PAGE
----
Match Play Rules for Golf

By Denise Sullivan
The Solheim Cup is an example of match play which focuses on holes won, not total strokes.
The Solheim Cup is an example of match play which focuses on holes won, not total strokes.

Under traditional stroke play scoring, the winner of a match is decided through a tally of the total strokes for each player over an entire round. Match play scoring uses the number of holes won by each player to determine a winner. This can help inconsistent players because they are not penalized as much for poorly played holes. A triple bogey in match play can only cause a player to lose one hole, but it can me more damaging in stroke play.


One point is awarded to the player who has the lowest score on each hole. If the two players have the same score, the hole is halved and neither player receives a point. The match ends when one player is up by more points than the number of remaining holes. For example, if a player has a four-point lead and there are only three holes left to play, the match is over because the trailing player cannot possibly make up the difference. Playoff holes can be added to the match if the score is tied after regulation.


Either side may concede at any time during the progress of a match. Once an individual hole has started, a player may elect to concede a hole to save time. The opponent's ball must be at rest when the player or side concedes the hole. The conceded hole is scored as if the winning side's next stroke went into the cup. The concession is automatically accepted once offered and cannot be revoked by the conceding player.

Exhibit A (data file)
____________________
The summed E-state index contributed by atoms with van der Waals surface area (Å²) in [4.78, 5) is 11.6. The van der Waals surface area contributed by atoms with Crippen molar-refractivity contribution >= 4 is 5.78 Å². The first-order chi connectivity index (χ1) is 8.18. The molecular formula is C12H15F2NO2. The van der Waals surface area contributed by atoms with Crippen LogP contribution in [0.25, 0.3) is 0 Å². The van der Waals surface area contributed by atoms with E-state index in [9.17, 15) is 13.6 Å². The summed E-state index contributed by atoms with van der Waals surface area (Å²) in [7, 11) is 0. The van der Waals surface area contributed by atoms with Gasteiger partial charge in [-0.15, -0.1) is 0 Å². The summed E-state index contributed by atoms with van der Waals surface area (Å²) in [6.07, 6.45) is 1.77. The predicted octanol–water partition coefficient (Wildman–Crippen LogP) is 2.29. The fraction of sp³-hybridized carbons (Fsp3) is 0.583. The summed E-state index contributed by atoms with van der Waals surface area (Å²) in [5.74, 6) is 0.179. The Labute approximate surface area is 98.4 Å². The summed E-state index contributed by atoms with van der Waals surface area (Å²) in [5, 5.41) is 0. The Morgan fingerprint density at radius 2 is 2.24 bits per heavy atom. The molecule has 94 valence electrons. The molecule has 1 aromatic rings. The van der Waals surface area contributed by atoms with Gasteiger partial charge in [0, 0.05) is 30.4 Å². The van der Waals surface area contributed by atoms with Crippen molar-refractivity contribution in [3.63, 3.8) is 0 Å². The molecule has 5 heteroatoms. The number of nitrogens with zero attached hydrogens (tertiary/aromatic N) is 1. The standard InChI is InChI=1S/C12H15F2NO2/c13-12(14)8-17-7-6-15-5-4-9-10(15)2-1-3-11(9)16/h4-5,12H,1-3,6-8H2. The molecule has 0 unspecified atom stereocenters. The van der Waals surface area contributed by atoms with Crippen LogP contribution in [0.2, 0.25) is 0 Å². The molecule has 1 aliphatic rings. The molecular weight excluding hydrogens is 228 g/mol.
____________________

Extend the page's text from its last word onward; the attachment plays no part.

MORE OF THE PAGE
Three ball match play scoring is used when there are three players involved. Each player competes against the others in two separate matches. Match play scoring can also be used with teams instead of individual players. In best ball match play, the lowest score by any player on the team is recorded as the team's score for that hole. The most common team best ball format is four ball, which consists of two teams of two players.


The United States Golf Association issues difficulty ratings for every hole on a sanctioned golf course. These ratings are used to determine which hole scores should be adjusted when the two sides of a match have different handicaps. Add one stroke to the stronger side's score on each hole, starting at the most difficult hole and working your way down the ratings until you have adjusted one hole for each point of difference between the two sides' handicaps.

About the Author

Denise Sullivan has been writing professionally for more than five years after a long career in business. She has been published on Yahoo! Voices and other publications. Her areas of expertise are business, law, gaming, home renovations, gardening, sports and exercise.

Photo Credits

  • Ian Walton/Getty Images Sport/Getty Images
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